The coronavirus pandemic is scary and is changing our entire way of life in sudden, drastic ways. Nevertheless, in time, it too shall pass. When it does, we need to think carefully about what we want to return to. There is a lot of emphasis right now on a “return to normal,” but is “normal” really what we want?
Sure, lots of bad things have come out of the coronavirus pandemic, but to return to our previous life, taking none of the good things that have come out of this with us, and with no lessons learned would be the ultimate form of folly. One particularly obvious case of this is the airline industry. If you had told someone a few months ago that we were going to suddenly shut down the entire airline industry, they would have laughed at you, told you we couldn’t possibly do that. But we did. The coronavirus showed us that we could do “the impossible.”
This is important because immediate and major societal changes are what we need to combat global warming, which poses a danger far more deadly than the coronavirus threat. Airline emissions are projected to, if left unchecked, eat up the entire worldwide CO2 budget. Even if we stopped carbon emissions from every other source, air travel alone would push us over the critical two degrees Celsius tipping point for catastrophic climate change.
So why can we make this kind of a sudden change for the coronavirus emergency, but not the climate one? After all, climate change will be far more deadly to humans and damaging to the economy? There are two main reasons. One, unlike the coronavirus, rich people will remain relatively unaffected by the climate crisis, at least at first. The cities flooded beneath the rising seas will be those in developing countries that can’t afford the massive tidal barriers required to protect them. Small island countries will just disappear from the map completely, with little recourse for the inhabitants. When hurricanes hit, the rich will rebuild, and the poor will be left homeless. Farmers in rich countries may be able to compensate for extended droughts with deep wells, reservoirs, and irrigation systems. Those that depend on the rain will starve.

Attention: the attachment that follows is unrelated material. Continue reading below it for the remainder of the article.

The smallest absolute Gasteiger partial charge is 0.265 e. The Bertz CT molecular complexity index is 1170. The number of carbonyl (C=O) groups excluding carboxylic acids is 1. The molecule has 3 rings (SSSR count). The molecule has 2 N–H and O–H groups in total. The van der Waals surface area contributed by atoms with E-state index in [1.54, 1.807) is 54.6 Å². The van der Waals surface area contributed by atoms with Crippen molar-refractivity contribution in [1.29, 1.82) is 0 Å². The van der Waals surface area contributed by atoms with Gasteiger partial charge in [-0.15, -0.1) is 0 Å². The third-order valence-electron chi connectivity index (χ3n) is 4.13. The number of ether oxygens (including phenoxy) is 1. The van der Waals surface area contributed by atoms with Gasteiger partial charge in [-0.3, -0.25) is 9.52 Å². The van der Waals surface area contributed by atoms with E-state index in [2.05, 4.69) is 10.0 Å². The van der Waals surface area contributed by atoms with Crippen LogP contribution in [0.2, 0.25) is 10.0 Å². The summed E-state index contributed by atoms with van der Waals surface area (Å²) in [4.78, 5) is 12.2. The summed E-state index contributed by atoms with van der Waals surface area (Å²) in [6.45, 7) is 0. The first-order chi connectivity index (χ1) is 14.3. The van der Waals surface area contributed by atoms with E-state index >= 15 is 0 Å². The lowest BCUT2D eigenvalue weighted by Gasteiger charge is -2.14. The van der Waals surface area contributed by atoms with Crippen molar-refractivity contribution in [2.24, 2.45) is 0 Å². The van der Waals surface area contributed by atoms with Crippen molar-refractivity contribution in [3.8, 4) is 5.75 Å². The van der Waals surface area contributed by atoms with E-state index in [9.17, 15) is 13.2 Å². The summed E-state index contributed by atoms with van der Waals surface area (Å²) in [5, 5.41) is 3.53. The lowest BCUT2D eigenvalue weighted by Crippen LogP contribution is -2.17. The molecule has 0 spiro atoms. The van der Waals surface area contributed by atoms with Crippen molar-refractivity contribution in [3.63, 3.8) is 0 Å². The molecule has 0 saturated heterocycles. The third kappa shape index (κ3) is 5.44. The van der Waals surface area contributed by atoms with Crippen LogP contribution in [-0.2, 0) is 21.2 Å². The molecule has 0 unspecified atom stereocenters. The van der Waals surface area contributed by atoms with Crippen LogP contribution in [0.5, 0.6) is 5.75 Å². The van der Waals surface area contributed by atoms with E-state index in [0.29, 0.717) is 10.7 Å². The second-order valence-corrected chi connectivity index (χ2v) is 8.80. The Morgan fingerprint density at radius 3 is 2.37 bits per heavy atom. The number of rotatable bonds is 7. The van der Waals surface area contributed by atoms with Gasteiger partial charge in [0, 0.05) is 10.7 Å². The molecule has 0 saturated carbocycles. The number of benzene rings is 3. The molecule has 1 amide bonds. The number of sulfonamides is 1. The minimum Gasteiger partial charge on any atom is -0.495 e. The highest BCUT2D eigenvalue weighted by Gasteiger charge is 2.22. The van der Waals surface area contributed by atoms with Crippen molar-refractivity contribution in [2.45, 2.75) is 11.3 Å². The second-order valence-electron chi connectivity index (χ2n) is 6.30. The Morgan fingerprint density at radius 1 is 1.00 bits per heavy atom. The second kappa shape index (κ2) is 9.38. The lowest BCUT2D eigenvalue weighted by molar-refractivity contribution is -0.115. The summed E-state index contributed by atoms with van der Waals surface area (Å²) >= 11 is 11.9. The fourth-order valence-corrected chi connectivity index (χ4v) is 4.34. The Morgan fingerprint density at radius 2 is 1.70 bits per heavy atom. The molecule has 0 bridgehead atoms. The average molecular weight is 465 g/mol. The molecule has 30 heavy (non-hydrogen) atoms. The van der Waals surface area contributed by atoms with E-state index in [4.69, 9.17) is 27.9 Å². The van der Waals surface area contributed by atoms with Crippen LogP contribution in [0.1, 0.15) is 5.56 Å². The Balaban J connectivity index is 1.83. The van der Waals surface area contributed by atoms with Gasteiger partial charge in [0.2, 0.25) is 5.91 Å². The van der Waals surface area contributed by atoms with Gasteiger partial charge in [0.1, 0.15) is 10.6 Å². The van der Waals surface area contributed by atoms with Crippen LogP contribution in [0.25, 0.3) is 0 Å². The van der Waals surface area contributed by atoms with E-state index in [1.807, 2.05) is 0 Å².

Second, although the climate crisis is underway as we speak, the worst effects of it have not yet come to bear, and we are entirely unprepared. Just like we were unprepared for the coronavirus pandemic. SARS and MERS gave us plenty of warning that something like this was possible, and health officials have been warning us for years that our medical system is not equipped to deal with a major outbreak, yet we did nothing.
Tragically, being prepared is not politically glamorous. It isn’t something that politician’s constituents can hold in their hand when they go to the polls at the end of their term. We shouldn’t be all that surprised to see our representatives doing little to prepare us for the trials of the future. After all, many of them are old, and thus unlikely to be forced to face the full consequences of their decisions. Even those that are young have little incentive to invest in the future. They need to produce results now or lose their job. This is not a fault of the politicians, nor one of the system. It is the fault of all of us for not being scared enough. Not being scared enough of the possibility of a pandemic, and similarly, not being scared enough of climate change.
As such, when the president of the United States signs away $25 billion of taxpayer funds to the airline industry, we have to ask ourselves whether or not we are learning from our mistakes. Many people do good, hard work in the airline industry, and we need to support them, but at the same time, to protect all of our futures, we need to stop flying. For emergencies, sure, we should fly. For funerals, distant weddings, maybe. But trade shows? Vacations? Business conferences? No. COVID-19 is showing us that we, as a society, can stop flying. We just need to be willing to do it.